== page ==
If you are from the midwest you probably know exactly where I am going with this post. If you are not, you will likely be shocked and amazed to discover that a large portion of people in the United States (primarily in the midwest) refer to green bell peppers as mangos!
Yes, you read that correctly and yes I was just as confused as you are when I first learned this interesting bit of trivia a few weeks ago.
I mean, a bell pepper and a mango have almost nothing in common so how could you even confuse the two?
Let me begin by telling you how I first uncovered this little gem and then I will see if I can shed some light on the confusion.
During the last week in May I was visiting my Mom in Virginia. We were browsing a local antique store when we came across two metal boxes containing someones old handwritten recipe cards. The recipe cards appeared to range from the mid 80’s to about 2008. These weren’t ancient cards but there was something interesting about looking at someone else’s handwritten recipe cards. For me; my recipes are a very important part of my life so looking at them made me feel a little voyeuristic or risqué. Mom and I decided to buy them and brought them home to sort through.
There were some good looking recipes (Swedish Apple Pie), some familiar recipes (Broccoli Casserole) and even some really odd recipes (Sauerkraut Cake). But it wasn’t until I came across this recipe for Chicken Supreme that I became utterly confused.
The third ingredient listed in the recipe is 3 Tbsp. of chopped mango. Not only that, but the recipe tells you to saute the “mango” with onions and celery and add mushroom soup to it! EWWWWW! I read and reread the recipe and could not make any sense of why or HOW mango would make any sense in this recipe. Completely lost I showed the recipe to my mom.
She laughed and said, “Just last week one of my friends said something to me about some people calling green bell peppers mangos so I bet it really means bell peppers!”
Me, “Surely not!”
Well we did what normal people do when they don’t know something. We Googled it!
Low and behold, it’s true! Many people in the midwest refer to green bell peppers as mangos. But why? And do they know there is a difference between bell peppers and mangos? When they go to the grocery store and ask the clerk where to find the mangos are they taken to the pepper display? There were so many unanswered questions so we delved even deeper into Google! Here are our findings:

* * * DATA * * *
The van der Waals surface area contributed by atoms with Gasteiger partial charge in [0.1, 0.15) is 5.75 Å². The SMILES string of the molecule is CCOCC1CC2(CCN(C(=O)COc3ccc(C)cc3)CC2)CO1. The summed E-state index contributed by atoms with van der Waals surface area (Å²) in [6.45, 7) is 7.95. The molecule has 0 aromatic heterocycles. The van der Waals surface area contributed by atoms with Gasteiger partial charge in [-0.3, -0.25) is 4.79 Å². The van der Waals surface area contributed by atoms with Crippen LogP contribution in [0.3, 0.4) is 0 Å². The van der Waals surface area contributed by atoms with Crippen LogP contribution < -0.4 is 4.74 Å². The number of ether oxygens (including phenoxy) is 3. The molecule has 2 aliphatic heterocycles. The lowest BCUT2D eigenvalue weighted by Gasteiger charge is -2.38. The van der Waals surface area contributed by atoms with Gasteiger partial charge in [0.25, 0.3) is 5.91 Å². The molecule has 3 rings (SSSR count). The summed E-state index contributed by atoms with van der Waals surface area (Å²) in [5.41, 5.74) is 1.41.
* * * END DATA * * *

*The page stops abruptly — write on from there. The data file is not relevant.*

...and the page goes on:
Who calls Green Bell Peppers Mangos?
Primarily older people from Pennsylvania, West Virginia, Ohio, Indiana, Illinois and Missouri.
Where did this originate?
It seems to have originated in the 1870’s with coal miners in eastern Pennsylvania.
What is a mango?
It is a fruit that is indigenous to Southeast Asia and India.
What is a green pepper?
Although technically a fruit it is most commonly referred to as a vegetable and is indigenous to Mexico, Central American and northern South America. It was named after the “peppercorn” by Christopher Columbus. The peppercorn was a newly popular spice in Europe and many things with a spicy flavor were generically referred to as peppers.
So why was the green pepper called a mango?
Apparently, when mangos were first important to the American Colonies they were sent in pickled form because the long oversea journey prevented them from being able to arrive fresh. At some point linguistic confusion caused the americans to believe that the word “mango” referred to the pickling process rather than the fruit they had received. It became commonplace to refer to something that had been pickled as a mango. Many popular dishes at the time were pickled and one of the most popular “mangos” included a bell pepper that was stuffed with cabbage and then pickled. Apparently the name stuck and many people still refer to the bell pepper as a mango.
Well, there you have it. We now know the reason why but I can’t say I am really any closer to understanding the whole mango vs. bell pepper debate! A mango is a mango and a pepper is a pepper!
What do you think? Where are you from and what to they call bell peppers where you live?